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Hunter’s corner: Salmon swimming deep as temps heat up

FILE - In this Sept. 29, 2008 file photo, a striped bass is released back into Sandy Hook Bay off the coast of New York. (AP Photo/Patrick Horne, File)

FILE - In this Sept. 29, 2008 file photo, a striped bass is released back into Sandy Hook Bay off the coast of New York. (AP Photo/Patrick Horne, File)

The warm temperatures have slowed salmon fishing on Lake Winnipesaukee. The latest fishing report suggests you can go deep or go home, with salmon being taken at the 25- to 30-foot level. This means if you are using lead core, you need to be out six colors. If you are using downriggers, set your cannon ball at 25 feet as salmon will come up to a bait but will not go down to one.

My favorite run remains the Lockes-Welch run regardless of time of year. It has always been productive. Fishing will continue to slow down until the thermal inclines set up in August. That will be when the real exciting salmon fishing happens.

Fishing-wise, the real excitement is with striper fishing. This means that unless you are on a commercial fishing boat (head boat), you will need a saltwater fishing license. At one time, menhaden (bunkers) were a prime fishing bait for stripers. Overfishing by commercial fishermen has all but exhausted menhaden supplies. And the use of menhaden was for fertilizer. Today, the prime baits for stripers are mackerel and pollack. If you are surfcasting, the favorite nighttime bait is the eel. I still have a Santini rig that I use with chohog. The key measure here is that stripers will react to the scent given off by the bait.

There are length differences between Massachusetts, New Hampshire and Maine. Both Massachusetts and New Hampshire have a 28-inch two-fish limit. Maine has a 22-26-inch slot limit for one fish and a 40-inch limit on the second fish. The reasoning for the smaller striper is to allow the angler to take home a striper for supper. Unfortunately, the 22-26-inch striper is not mature enough to be a part of the reproductive process.

Two of my favorite striper fishing sites are the fishing jetties in Wells Maine and the bridge over the Ogunquit River in Ogunquit, Maine. All that is needed is tidal movement, incoming or outgoing. At slack tide, you might as well take a nap. Bait fish are drawn in with the tide as well as the stripers and the striper waits to ambush the bait fish on the receding tide.

Watching wildlife

We are now in prime wildlife viewing territory. The deer rut peaked in mid-November with the secondary rut peaking in mid-December. Some rut activity carried over into January. The result is that fawns are dropping and have been since late May and will continue into August. The normal pattern is for the doe to leave the fawn in a safe thicket, feed and return to nurse the fawn, careful not to attach her scent to the fawn. Already in Pembroke, a friend was treated to the delightful sight of a fawn resting, waiting for the doe to return. This friend is also a deer hunter and was totally taken in by the beauty of the setting. If you happen upon a resting fawn, take your picture from a safe distance, but leave it be. It is safe and the only harm that could come its way is from you.

I have had two friends report seeing what they thought was an orphaned bear cub. From the way they described the cub, one sounded like it was this year’s cub and I don’t think it will make it through to the fall. If you see a small cub, call Fish and Game; if it is this year’s cub, maybe they can trap it and place it with a game rehabilitator. The other cub was described as a rock and I think it was turned loose by its mother this spring. It should make it.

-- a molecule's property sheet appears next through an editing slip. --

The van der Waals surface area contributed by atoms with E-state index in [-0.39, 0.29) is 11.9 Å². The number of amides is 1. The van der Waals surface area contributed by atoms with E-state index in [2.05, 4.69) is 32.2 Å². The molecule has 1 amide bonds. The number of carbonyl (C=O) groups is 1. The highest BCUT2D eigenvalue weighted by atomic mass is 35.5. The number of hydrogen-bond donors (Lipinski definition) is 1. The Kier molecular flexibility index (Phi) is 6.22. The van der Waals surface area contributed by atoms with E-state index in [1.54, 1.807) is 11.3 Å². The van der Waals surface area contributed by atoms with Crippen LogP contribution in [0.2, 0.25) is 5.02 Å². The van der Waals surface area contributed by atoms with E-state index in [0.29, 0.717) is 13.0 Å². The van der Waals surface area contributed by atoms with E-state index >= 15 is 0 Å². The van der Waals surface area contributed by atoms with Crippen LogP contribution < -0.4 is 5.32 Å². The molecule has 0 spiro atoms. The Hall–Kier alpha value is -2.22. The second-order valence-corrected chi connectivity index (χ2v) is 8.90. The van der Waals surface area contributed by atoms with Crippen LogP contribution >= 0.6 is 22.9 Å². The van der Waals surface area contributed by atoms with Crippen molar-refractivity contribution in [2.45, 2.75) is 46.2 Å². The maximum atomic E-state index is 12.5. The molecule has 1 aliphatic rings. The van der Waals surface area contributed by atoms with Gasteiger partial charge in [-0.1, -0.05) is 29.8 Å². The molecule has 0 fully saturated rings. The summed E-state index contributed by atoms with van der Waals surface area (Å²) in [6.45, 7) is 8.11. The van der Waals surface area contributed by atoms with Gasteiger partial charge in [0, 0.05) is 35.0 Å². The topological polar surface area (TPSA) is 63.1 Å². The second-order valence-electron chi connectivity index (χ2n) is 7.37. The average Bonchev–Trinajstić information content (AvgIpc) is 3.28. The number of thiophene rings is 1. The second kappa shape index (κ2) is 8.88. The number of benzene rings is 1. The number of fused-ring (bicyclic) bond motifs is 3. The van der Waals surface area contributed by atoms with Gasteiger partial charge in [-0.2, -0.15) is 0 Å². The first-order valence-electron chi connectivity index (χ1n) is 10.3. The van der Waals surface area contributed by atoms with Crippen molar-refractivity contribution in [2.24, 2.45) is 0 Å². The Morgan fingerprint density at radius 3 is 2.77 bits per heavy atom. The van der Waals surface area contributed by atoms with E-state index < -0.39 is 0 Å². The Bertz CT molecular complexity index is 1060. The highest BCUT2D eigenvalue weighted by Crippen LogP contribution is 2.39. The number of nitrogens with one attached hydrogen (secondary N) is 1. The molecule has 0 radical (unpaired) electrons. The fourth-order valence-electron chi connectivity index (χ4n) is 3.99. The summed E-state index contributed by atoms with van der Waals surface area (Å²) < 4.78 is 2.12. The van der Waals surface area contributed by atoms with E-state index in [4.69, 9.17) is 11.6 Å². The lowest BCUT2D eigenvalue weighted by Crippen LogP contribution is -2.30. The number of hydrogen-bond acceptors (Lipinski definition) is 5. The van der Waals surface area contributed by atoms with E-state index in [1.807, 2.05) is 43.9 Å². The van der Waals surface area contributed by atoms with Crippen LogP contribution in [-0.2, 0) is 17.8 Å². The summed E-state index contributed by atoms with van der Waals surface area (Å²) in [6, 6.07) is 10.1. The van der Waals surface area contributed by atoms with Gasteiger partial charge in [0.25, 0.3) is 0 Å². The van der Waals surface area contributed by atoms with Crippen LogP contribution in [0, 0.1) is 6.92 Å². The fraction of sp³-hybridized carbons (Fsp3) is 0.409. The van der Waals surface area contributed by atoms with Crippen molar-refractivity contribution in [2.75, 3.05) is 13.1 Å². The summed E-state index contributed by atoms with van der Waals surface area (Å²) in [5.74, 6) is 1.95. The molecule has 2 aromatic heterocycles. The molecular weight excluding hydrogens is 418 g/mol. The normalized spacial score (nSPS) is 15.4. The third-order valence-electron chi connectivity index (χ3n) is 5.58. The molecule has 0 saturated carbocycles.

The final sighting was that of cow moose and her calf. The cow stopped in the middle of a roadway and proceeded to nurse her calf, oblivious to her viewing audience. When the calf was finished, the pair moved on without a care in the world. Cow moose are one of the most protective parents in the wildlife world. Don’t even think about invading her space. Enjoy the wonders of nature at a safe distance.

Moose permit auction

The Wildlife Heritage Foundation of New Hampshire announced the launch of the 2014 N.H. Moose Permit Auction. Owing to the declining moose population, the foundation is authorized to auction two permits to the two highest bidders. Permit holders will be required to possess a valid N.H. resident or non-resident hunting license. The two winning bidders will receive free 2014 N.H. hunting licenses, as well as 2014 N.H. hunting licenses. The next three highest bidders will receive free N.H. 2014 hunting licenses. In the case of a tie, the earliest postmarked signed bid will prevail.

Courtesy of LHR’s Sporting Arms of Rochester, the highest winning bidder will receive a 50-percent off coupon toward the purchase of LHR’s new RCF Centerfire Rifle. This newly designed rifle has the option of seven interchangeable barrel configures on one receiver, and changes easily without tools in less than a minute. The rifle will be available for sale this fall.

“Every year, the auction provides the foundation with a way to support Fish and Game programs and initiatives that are important to the people of this state. It is critical that we find ways to sustain wildlife conservation, education and outreach programs, particularly for the youth of New Hampshire, who are the future stewards of our natural environment,” said Steve White, foundation chairman.

Last year, the auction garnered 19 bids from nine states, with the highest bid at $10,000. Winners came from New Hampshire, Massachusetts, New York, Wisconsin and Washington. Official bid guidelines can be downloaded at or by calling 496-2778. Good luck.

(Bob Washburn can be reached at

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